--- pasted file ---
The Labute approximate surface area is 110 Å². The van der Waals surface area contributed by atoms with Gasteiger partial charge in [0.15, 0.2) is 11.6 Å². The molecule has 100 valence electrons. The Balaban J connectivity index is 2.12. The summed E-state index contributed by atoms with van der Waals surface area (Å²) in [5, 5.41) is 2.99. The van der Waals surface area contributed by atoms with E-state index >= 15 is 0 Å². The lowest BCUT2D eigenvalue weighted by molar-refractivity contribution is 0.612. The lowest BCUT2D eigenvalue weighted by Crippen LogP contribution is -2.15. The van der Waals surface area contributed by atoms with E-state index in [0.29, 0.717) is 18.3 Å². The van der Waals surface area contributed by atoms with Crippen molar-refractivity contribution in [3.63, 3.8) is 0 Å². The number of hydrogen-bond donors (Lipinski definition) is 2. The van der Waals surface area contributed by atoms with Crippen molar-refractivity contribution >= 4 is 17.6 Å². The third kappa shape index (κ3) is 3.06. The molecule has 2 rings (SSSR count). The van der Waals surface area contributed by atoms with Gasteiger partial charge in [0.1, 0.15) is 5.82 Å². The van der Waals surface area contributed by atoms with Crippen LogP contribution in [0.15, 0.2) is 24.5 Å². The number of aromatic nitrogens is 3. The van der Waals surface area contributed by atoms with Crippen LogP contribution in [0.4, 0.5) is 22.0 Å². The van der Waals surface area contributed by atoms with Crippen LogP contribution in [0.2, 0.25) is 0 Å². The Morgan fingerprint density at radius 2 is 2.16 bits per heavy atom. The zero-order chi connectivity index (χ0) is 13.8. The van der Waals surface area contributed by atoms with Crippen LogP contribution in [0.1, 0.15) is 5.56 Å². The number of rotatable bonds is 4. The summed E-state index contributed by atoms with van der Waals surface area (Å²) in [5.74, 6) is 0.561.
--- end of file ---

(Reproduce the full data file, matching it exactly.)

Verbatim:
The Labute approximate surface area is 110 Å². The van der Waals surface area contributed by atoms with Gasteiger partial charge in [0.15, 0.2) is 11.6 Å². The molecule has 100 valence electrons. The Balaban J connectivity index is 2.12. The summed E-state index contributed by atoms with van der Waals surface area (Å²) in [5, 5.41) is 2.99. The van der Waals surface area contributed by atoms with E-state index >= 15 is 0 Å². The lowest BCUT2D eigenvalue weighted by molar-refractivity contribution is 0.612. The lowest BCUT2D eigenvalue weighted by Crippen LogP contribution is -2.15. The van der Waals surface area contributed by atoms with E-state index in [0.29, 0.717) is 18.3 Å². The van der Waals surface area contributed by atoms with Crippen molar-refractivity contribution in [3.63, 3.8) is 0 Å². The number of hydrogen-bond donors (Lipinski definition) is 2. The van der Waals surface area contributed by atoms with Crippen molar-refractivity contribution >= 4 is 17.6 Å². The third kappa shape index (κ3) is 3.06. The molecule has 2 rings (SSSR count). The van der Waals surface area contributed by atoms with Gasteiger partial charge in [0.1, 0.15) is 5.82 Å². The van der Waals surface area contributed by atoms with Crippen LogP contribution in [0.15, 0.2) is 24.5 Å². The number of aromatic nitrogens is 3. The van der Waals surface area contributed by atoms with Crippen LogP contribution in [0.4, 0.5) is 22.0 Å². The van der Waals surface area contributed by atoms with Crippen LogP contribution in [0.2, 0.25) is 0 Å². The Morgan fingerprint density at radius 2 is 2.16 bits per heavy atom. The zero-order chi connectivity index (χ0) is 13.8. The van der Waals surface area contributed by atoms with Crippen LogP contribution in [0.1, 0.15) is 5.56 Å². The number of rotatable bonds is 4. The summed E-state index contributed by atoms with van der Waals surface area (Å²) in [5.74, 6) is 0.561.